The maximum number of hours that an employee should work in an average working week is 48 hours. This working week average should be calculated over a four-month period. There are however some exceptions to this average period.
Averaging may be balanced out over a 4, 6 or 12 month period depending on the circumstances. The 48-hour net maximum working week can be averaged according to the following rules:
- for employees generally - 4 months
- for employees where work is subject to seasonality, a foreseeable surge in activity, or where employees are directly involved in ensuring continuity of service or production - 6 months
- for all employees who enter into a collective agreement with their employers which is approved by the Labour Court - 12 months.
Employees are entitled to;
- A daily rest period of 11 consecutive hours per 24 hour period
- A weekly rest period of 24 consecutive hours per seven days, following a daily rest period
- A 15-minute break where more than 4½ hours have been worked
- A 30-minute break where more than 6 hours have been worked, which may include the first break
Payment for breaks is not a statutory entitlement.
The Organisation of Working Time Act defines "Night Time" as the period between midnight and 7.00 a.m. next morning.
It defines a "Night Worker" as an employee -
(a) who normally works at least 3 hours of his or her daily working time during night time,
(b) the number of hours worked by whom during night time, in each year, equals or exceeds 50 per cent of the total number of hours worked by him or her during that year.
For night workers generally, the maximum night working time is 48 hours per week averaged over a 2 month period or a longer period specified in a collective agreement which must be approved by the Labour Court.
For night workers whose work involves special hazards or heavy physical or mental strain, there is an absolute limit of 8 hours in a 24 hour period during which they perform night work.
Banded Hours provisions (effective 4th March 2019)
The Employment (Miscellaneous) Provisions Act 2018 introduces a new right for employees whose contract of employment, or statement of terms of employment, does not reflect the reality of the hours they habitually work.
How will the Banded Hours provision work?
An employee may request, in writing, to be placed in the relevant band of hours. The employer has four weeks to consider the request.
Current employees will not have to wait 12 months after commencement of this provision to seek to be placed on a band of hours. (From 4 March 2019, an employee who believes their contract, or 5 day statement, does not reflect the hours they have consistently worked over the previous 12 months of service with their employer may request to be placed by that employer in a band of hours that better reflects the hours they have worked regularly).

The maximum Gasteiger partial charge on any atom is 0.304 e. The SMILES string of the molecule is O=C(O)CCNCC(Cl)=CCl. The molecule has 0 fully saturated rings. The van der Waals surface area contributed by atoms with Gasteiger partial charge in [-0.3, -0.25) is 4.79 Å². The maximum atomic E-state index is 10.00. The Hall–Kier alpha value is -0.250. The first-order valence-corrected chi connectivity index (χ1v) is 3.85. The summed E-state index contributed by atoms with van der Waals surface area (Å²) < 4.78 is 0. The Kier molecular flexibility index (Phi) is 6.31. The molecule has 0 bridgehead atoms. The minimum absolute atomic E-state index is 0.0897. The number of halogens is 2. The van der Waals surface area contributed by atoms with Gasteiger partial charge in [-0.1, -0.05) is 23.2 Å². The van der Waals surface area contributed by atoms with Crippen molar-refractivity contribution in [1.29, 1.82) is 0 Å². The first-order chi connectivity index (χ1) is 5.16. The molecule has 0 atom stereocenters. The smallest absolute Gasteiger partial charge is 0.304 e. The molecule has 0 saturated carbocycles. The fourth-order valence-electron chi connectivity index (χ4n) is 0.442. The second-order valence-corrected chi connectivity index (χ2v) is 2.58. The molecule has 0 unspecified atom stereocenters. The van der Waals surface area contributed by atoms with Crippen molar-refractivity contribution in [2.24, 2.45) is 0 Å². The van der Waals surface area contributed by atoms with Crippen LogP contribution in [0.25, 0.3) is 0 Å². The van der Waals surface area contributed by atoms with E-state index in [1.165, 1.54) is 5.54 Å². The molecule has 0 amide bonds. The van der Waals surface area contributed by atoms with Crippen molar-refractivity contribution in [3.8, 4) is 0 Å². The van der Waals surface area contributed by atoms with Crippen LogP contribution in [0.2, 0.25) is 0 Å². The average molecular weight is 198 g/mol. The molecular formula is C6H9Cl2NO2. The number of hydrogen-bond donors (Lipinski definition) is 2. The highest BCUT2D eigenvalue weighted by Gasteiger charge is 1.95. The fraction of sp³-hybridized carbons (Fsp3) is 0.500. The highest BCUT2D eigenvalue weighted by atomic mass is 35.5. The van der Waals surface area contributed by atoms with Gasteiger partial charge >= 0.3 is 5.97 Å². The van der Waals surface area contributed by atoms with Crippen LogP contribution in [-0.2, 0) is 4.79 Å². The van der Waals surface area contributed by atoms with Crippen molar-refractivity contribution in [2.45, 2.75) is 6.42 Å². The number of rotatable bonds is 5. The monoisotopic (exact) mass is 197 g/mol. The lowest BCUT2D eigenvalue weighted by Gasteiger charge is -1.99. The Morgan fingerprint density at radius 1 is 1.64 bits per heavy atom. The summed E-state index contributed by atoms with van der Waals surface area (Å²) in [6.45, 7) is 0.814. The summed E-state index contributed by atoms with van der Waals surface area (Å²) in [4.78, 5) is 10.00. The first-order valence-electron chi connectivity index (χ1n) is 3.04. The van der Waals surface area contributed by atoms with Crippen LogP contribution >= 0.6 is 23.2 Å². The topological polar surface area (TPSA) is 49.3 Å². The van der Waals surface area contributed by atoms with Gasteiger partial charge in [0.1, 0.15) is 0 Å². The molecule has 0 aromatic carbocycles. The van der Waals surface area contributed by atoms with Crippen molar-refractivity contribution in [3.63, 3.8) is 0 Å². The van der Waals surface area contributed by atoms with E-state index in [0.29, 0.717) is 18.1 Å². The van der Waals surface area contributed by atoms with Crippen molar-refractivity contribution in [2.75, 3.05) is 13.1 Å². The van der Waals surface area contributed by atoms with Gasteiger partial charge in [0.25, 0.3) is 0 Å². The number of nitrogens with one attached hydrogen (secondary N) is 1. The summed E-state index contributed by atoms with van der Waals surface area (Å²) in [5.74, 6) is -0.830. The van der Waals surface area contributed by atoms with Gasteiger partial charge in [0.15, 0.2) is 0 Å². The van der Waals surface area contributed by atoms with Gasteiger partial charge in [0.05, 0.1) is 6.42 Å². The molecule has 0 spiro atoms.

In what situations can an employer say no to placing an employee on a band of hours?
a) the facts do not support the employee’s claim,
b) significant adverse changes have impacted on the business (e.g. loss of an important contract),
c) emergency circumstances (e.g. business has had to close due to flooding), or
d) where the hours worked by the employee were due to a genuinely temporary situation (e.g. cover for another employee on maternity leave).
Where the request is disputed or refused, the employee can refer a complaint to the WRC.
If the complaint is upheld, the employer will be obliged to place the employee on the appropriate band of hours.
The new provision does not oblige an employer to offer hours of work in a week where the employee was not expected to work or when the business is not open.
Exemption for collective agreements
The section will not apply to an employer who has entered into a banded hour arrangement through an agreement by collective bargaining with their employees e.g. in the retail sector in where banded hours arrangements have been agreed between the employer and employees.
The new provisions will not interfere with these arrangements or with any such agreements that are collectively bargained in the future.
The bands of hours set out in the 2018 Act are:
|A||3 hours or more||Less than 6 hours|
|B||6 hours or more||Less than 11 hours|
|C||11 hours or more||Less than 16 hours|
|D||16 hours or more||Less than 21 hours|
|E||21 hours or more||Less than 26 hours|
|F||26 hours or more||Less than 31 hours|
|G||31 hours or more||Less than 36 hours|
|H||36 hours or more|
You may view and/or download the legislation here - Organisation of Working Time Act 1997
You can download the Form OWT1 - HERE
Other relevant legislation includes - S.I. No. 57/1998 - Organisation of Working Time (Breaks At Work For Shop Employees) Regulations, 1998